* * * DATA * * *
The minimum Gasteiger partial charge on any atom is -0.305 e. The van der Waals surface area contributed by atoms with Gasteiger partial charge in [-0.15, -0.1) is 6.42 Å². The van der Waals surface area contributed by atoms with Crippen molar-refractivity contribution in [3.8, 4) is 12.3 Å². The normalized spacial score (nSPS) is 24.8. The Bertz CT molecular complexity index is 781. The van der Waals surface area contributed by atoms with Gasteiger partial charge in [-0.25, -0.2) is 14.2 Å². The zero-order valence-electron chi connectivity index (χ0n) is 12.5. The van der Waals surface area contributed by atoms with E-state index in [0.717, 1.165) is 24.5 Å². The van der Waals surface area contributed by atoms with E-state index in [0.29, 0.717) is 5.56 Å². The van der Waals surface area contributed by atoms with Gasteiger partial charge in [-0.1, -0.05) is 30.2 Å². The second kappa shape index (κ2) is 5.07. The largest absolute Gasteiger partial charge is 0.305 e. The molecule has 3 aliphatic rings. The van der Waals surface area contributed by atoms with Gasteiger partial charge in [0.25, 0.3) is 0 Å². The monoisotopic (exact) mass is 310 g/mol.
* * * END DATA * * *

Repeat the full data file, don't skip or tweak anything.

The minimum Gasteiger partial charge on any atom is -0.305 e. The van der Waals surface area contributed by atoms with Gasteiger partial charge in [-0.15, -0.1) is 6.42 Å². The van der Waals surface area contributed by atoms with Crippen molar-refractivity contribution in [3.8, 4) is 12.3 Å². The normalized spacial score (nSPS) is 24.8. The Bertz CT molecular complexity index is 781. The van der Waals surface area contributed by atoms with Gasteiger partial charge in [-0.25, -0.2) is 14.2 Å². The zero-order valence-electron chi connectivity index (χ0n) is 12.5. The van der Waals surface area contributed by atoms with E-state index in [0.717, 1.165) is 24.5 Å². The van der Waals surface area contributed by atoms with E-state index in [0.29, 0.717) is 5.56 Å². The van der Waals surface area contributed by atoms with Gasteiger partial charge in [-0.1, -0.05) is 30.2 Å². The second kappa shape index (κ2) is 5.07. The largest absolute Gasteiger partial charge is 0.305 e. The molecule has 3 aliphatic rings. The van der Waals surface area contributed by atoms with Gasteiger partial charge in [0.25, 0.3) is 0 Å². The monoisotopic (exact) mass is 310 g/mol.